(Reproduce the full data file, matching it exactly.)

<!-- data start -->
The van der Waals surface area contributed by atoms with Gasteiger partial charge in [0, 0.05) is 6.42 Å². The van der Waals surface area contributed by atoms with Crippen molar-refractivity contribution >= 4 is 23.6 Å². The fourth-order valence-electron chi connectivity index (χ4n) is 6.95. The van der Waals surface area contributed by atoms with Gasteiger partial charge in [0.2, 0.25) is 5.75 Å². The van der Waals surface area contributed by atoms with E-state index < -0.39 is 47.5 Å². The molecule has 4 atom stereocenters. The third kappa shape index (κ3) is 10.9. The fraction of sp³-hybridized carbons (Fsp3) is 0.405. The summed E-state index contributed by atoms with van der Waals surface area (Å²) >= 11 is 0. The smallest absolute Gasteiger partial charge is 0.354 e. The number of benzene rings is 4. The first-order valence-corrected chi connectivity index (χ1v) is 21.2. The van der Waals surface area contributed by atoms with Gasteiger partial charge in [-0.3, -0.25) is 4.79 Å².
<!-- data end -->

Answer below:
The van der Waals surface area contributed by atoms with Gasteiger partial charge in [0, 0.05) is 6.42 Å². The van der Waals surface area contributed by atoms with Crippen molar-refractivity contribution >= 4 is 23.6 Å². The fourth-order valence-electron chi connectivity index (χ4n) is 6.95. The van der Waals surface area contributed by atoms with Gasteiger partial charge in [0.2, 0.25) is 5.75 Å². The van der Waals surface area contributed by atoms with E-state index < -0.39 is 47.5 Å². The molecule has 4 atom stereocenters. The third kappa shape index (κ3) is 10.9. The fraction of sp³-hybridized carbons (Fsp3) is 0.405. The summed E-state index contributed by atoms with van der Waals surface area (Å²) >= 11 is 0. The smallest absolute Gasteiger partial charge is 0.354 e. The number of benzene rings is 4. The first-order valence-corrected chi connectivity index (χ1v) is 21.2. The van der Waals surface area contributed by atoms with Gasteiger partial charge in [-0.3, -0.25) is 4.79 Å².